Bolivia’s former interim president faces arrest on terrorism, sedition chargers

Bolivia's former interim President Jeanine Añez
Bolivia’s interim President Jeanine Añez in 2019. Añez said Friday that the new government has issued a warrant for her arrest.
(Natacha Pisarenko / Associated Press)
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Bolivia’s former interim president said Friday she faces an arrest warrant on charges of terrorism and sedition as prosecutors move against officials who backed the ouster of former leader Evo Morales, which his party — now back in power — considers a coup.

“The political persecution has begun,” said Jeanine Añez, who headed a conservative administration that took power after Morales resigned in November 2018.

Áñez said the governing Movement Toward Socialism party “has decided to return to the style of dictatorships.”


The announcement followed warrants issued Thursday for the former head of the armed forces and police, who had urged Morales to resign amid national protests over his reelection, which opponents insisted was fraudulent.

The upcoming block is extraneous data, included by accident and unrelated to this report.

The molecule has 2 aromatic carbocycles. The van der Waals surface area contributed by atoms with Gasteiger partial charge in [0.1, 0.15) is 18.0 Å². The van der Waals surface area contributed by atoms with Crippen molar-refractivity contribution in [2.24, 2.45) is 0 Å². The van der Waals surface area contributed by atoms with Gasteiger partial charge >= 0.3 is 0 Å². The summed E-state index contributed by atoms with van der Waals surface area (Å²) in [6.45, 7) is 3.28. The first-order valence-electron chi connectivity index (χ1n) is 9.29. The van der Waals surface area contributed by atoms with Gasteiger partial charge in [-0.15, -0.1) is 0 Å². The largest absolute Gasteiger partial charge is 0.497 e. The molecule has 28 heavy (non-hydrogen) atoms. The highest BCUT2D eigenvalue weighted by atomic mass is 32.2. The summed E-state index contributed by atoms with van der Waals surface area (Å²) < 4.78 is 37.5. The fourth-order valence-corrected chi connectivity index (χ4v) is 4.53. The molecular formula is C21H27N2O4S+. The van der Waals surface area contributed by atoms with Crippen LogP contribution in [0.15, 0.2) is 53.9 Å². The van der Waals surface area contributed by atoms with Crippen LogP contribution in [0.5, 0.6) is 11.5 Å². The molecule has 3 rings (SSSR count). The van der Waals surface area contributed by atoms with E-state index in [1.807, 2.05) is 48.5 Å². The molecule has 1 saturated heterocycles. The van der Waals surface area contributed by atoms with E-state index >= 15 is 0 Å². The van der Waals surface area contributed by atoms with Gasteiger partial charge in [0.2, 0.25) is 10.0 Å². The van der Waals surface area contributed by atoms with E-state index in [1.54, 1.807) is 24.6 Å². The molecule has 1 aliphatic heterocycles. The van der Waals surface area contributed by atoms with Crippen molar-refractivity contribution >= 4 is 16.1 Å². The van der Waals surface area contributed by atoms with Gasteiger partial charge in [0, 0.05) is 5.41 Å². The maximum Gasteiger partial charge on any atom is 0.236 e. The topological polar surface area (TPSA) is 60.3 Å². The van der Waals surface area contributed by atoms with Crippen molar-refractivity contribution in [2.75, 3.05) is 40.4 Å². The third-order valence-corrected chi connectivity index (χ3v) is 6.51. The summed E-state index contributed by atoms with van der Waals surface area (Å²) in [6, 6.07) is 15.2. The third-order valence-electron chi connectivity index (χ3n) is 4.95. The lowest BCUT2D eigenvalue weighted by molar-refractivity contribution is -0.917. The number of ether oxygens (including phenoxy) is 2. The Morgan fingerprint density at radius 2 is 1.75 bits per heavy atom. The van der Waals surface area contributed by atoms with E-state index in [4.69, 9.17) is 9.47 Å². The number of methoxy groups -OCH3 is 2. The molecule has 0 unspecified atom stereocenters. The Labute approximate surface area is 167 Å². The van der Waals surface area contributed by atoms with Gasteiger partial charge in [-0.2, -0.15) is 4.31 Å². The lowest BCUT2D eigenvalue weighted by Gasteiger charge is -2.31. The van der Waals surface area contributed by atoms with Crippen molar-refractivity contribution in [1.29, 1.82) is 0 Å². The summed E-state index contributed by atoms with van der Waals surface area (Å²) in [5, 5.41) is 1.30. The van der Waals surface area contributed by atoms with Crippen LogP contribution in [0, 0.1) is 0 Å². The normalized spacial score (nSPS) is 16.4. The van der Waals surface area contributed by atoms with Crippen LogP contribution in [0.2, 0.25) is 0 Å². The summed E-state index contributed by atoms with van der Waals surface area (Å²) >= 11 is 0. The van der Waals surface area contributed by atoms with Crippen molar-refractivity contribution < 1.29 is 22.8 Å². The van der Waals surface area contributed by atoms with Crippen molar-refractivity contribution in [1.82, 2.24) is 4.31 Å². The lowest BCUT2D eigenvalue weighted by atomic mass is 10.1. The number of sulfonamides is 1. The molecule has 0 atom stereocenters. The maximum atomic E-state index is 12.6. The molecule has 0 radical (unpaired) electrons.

Alvaro Coimbra, who served as justice minister under Áñez, said on Twitter that he also faces an arrest warrant and that one of this vice ministers had been arrested.

After almost 13 years in the presidency, Morales flew into exile in November 2019 at the urging of police and military leaders, and Áñez, who had been several rungs down the line of succession, took power when those above her also resigned.

The interim authorities themselves tried to prosecute Morales and key members of his government, accusing them of rigging an election and of illegally suppressing dissent.

But Morales’ party won election again under his chosen successor, Luis Arce, and the former leader has returned home..

The decision to arrest former Gen. William Kaliman and ex-police chief Ivan Calderón was denounced by the independent Permanent Assembly of Human Rights of Bolivia, a group that originally emerged to confront military dictatorships in the 1970s and ’80s.


Both allies and foes of Morales allege they were victims of deadly persecution either before or after his ouster.

Kaliman and Calderón had said that only Morales’ resignation could pacify the polarized nation. Kaliman, who had been appointed by Morales, was replaced shortly after the leftist departed.

Also under investigation is Luis Fernando Camacho, governor-elect of Santa Cruz province, who was a key backer of the effort to remove Morales. Official efforts to question Camacho on Thursday were suspended when a massive array of his followers appeared at the courthouse.